In severe cases, patients may have weakened grip strength or decreased finger dexterity. For example, you might have trouble picking up small objects with your fingers, opening jars, or buttoning clothes.

Related reading: 5 weird pregnancy symptoms you might not know about

Diagnosing carpal tunnel in pregnancy

We often can diagnose CTS by talking with you about your symptoms and medical history. If your symptoms are severe, we may recommend an electrodiagnostic study (EMG) to confirm the diagnosis and measure nerve function in the arm, wrist, and hand. An EMG can tell us whether you have nerve damage, how severe it is, and whether it might be reversible with intervention.

The doctor will attach small electrode stickers to your hand and arm in different places and apply low levels of electrical stimulation to gauge the nerve activity. The doctor may also insert a fine acupuncture-like needle in certain areas of the arm and hand to test muscle electrical activity. The study can be a little uncomfortable, but should not cause lasting pain.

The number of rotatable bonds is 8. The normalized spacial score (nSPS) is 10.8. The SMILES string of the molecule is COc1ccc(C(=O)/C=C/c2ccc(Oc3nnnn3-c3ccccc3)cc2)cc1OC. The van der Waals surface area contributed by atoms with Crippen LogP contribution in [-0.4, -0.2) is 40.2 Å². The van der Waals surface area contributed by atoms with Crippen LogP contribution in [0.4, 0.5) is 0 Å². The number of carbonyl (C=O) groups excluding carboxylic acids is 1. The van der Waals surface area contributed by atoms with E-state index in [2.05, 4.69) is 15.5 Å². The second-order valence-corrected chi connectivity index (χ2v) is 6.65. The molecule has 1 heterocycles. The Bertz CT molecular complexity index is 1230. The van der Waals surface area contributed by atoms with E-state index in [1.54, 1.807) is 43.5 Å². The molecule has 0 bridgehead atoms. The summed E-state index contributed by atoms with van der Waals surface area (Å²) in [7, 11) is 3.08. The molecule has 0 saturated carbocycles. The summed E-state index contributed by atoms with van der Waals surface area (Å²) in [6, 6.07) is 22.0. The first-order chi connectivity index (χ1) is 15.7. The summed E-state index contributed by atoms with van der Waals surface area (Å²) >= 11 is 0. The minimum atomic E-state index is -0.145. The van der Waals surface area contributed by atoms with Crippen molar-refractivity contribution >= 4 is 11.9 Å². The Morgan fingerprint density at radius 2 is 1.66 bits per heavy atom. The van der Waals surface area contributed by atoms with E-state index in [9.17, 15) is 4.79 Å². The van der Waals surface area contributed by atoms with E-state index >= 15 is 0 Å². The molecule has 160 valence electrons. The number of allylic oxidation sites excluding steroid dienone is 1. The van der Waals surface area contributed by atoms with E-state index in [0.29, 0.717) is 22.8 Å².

Pregnancy-safe treatment options

With CTS, it's best to start with the most conservative therapies. That's especially true in pregnancy. Here is a list of carpal tunnel treatment options that are safe for pregnancy, from least to most invasive.


The first-line treatment is to immobilize the wrist in a neutral position to limit the range of flexion or extension. We use a neutral wrist splint with a metal bar inside that prevents the wrist from moving up, down, or side-to-side but allows the fingers to move.

Splinting gives the median nerve a break and can help alleviate swelling, which can allow mild to moderate nerve damage to heal. However, it's tough to wear a splint all day and do everyday activities. Your doctor may recommend wearing it while sleeping and as much as you can during the day.

Occupational therapy

Hand and wrist therapy can sometimes help relieve symptoms and prevent further nerve damage. A PM&R doctor or occupational therapist can create a personalized plan for you.

Therapy may include wrist and finger range of motion and strengthening movements, massage, and nerve gliding techniques. We may also recommend desensitization to decrease nerve pain, including alternating hot and cold water baths.